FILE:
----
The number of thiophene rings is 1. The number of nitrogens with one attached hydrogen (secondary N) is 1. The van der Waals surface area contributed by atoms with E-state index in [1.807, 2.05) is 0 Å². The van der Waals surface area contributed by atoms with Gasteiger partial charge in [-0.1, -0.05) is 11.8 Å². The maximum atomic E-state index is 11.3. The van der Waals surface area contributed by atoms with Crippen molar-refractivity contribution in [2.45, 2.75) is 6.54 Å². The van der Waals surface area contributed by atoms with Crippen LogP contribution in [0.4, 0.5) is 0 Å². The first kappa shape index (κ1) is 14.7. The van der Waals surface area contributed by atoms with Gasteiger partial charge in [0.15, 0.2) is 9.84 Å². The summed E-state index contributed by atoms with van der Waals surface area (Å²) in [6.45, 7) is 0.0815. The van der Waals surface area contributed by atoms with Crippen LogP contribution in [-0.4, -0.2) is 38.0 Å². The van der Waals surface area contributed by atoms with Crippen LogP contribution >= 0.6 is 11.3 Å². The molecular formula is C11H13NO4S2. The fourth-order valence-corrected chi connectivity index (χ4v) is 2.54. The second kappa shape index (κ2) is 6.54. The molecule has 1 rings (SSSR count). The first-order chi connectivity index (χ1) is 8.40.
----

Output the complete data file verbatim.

The number of thiophene rings is 1. The number of nitrogens with one attached hydrogen (secondary N) is 1. The van der Waals surface area contributed by atoms with E-state index in [1.807, 2.05) is 0 Å². The van der Waals surface area contributed by atoms with Gasteiger partial charge in [-0.1, -0.05) is 11.8 Å². The maximum atomic E-state index is 11.3. The van der Waals surface area contributed by atoms with Crippen molar-refractivity contribution in [2.45, 2.75) is 6.54 Å². The van der Waals surface area contributed by atoms with Crippen LogP contribution in [0.4, 0.5) is 0 Å². The first kappa shape index (κ1) is 14.7. The van der Waals surface area contributed by atoms with Gasteiger partial charge in [0.15, 0.2) is 9.84 Å². The summed E-state index contributed by atoms with van der Waals surface area (Å²) in [6.45, 7) is 0.0815. The van der Waals surface area contributed by atoms with Crippen LogP contribution in [-0.4, -0.2) is 38.0 Å². The van der Waals surface area contributed by atoms with Crippen LogP contribution >= 0.6 is 11.3 Å². The molecular formula is C11H13NO4S2. The fourth-order valence-corrected chi connectivity index (χ4v) is 2.54. The second kappa shape index (κ2) is 6.54. The molecule has 1 rings (SSSR count). The first-order chi connectivity index (χ1) is 8.40.